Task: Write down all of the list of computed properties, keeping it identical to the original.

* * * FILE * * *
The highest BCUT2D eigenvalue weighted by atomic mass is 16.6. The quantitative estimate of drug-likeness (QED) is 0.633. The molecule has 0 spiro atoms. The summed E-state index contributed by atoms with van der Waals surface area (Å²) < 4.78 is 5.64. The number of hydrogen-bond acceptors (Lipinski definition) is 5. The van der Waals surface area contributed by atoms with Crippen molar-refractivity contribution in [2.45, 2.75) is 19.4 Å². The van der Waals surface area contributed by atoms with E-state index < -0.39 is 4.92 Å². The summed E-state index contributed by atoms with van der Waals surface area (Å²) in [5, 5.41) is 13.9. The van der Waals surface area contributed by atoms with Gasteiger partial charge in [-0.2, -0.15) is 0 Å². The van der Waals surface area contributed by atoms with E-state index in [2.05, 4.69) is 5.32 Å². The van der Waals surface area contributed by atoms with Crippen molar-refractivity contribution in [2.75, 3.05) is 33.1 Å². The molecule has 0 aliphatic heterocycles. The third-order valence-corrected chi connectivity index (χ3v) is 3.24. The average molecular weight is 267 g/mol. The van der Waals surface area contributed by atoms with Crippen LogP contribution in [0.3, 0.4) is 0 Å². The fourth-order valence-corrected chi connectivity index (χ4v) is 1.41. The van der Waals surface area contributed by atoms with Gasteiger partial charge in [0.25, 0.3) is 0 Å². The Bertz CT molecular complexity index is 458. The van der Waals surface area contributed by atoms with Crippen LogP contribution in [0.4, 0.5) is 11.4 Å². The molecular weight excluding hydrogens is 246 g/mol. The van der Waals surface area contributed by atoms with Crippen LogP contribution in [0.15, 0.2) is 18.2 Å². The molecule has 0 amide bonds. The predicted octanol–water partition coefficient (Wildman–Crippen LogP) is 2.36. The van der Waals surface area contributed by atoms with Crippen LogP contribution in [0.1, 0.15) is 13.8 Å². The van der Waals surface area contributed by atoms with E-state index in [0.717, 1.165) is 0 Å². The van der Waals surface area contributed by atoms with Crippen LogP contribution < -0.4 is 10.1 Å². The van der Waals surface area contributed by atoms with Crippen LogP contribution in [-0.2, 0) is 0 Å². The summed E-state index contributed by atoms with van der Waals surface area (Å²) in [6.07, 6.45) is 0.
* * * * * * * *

The highest BCUT2D eigenvalue weighted by atomic mass is 16.6. The quantitative estimate of drug-likeness (QED) is 0.633. The molecule has 0 spiro atoms. The summed E-state index contributed by atoms with van der Waals surface area (Å²) < 4.78 is 5.64. The number of hydrogen-bond acceptors (Lipinski definition) is 5. The van der Waals surface area contributed by atoms with Crippen molar-refractivity contribution in [2.45, 2.75) is 19.4 Å². The van der Waals surface area contributed by atoms with E-state index < -0.39 is 4.92 Å². The summed E-state index contributed by atoms with van der Waals surface area (Å²) in [5, 5.41) is 13.9. The van der Waals surface area contributed by atoms with Gasteiger partial charge in [-0.2, -0.15) is 0 Å². The van der Waals surface area contributed by atoms with E-state index in [2.05, 4.69) is 5.32 Å². The van der Waals surface area contributed by atoms with Crippen molar-refractivity contribution in [2.75, 3.05) is 33.1 Å². The molecule has 0 aliphatic heterocycles. The third-order valence-corrected chi connectivity index (χ3v) is 3.24. The average molecular weight is 267 g/mol. The van der Waals surface area contributed by atoms with Crippen LogP contribution in [0.3, 0.4) is 0 Å². The fourth-order valence-corrected chi connectivity index (χ4v) is 1.41. The van der Waals surface area contributed by atoms with Gasteiger partial charge in [0.25, 0.3) is 0 Å². The Bertz CT molecular complexity index is 458. The van der Waals surface area contributed by atoms with Crippen LogP contribution in [0.4, 0.5) is 11.4 Å². The molecular weight excluding hydrogens is 246 g/mol. The van der Waals surface area contributed by atoms with Crippen LogP contribution in [0.15, 0.2) is 18.2 Å². The molecule has 0 amide bonds. The predicted octanol–water partition coefficient (Wildman–Crippen LogP) is 2.36. The van der Waals surface area contributed by atoms with Crippen LogP contribution in [0.1, 0.15) is 13.8 Å². The van der Waals surface area contributed by atoms with E-state index in [0.717, 1.165) is 0 Å². The van der Waals surface area contributed by atoms with Crippen LogP contribution < -0.4 is 10.1 Å². The van der Waals surface area contributed by atoms with Crippen LogP contribution in [-0.2, 0) is 0 Å². The summed E-state index contributed by atoms with van der Waals surface area (Å²) in [6.07, 6.45) is 0.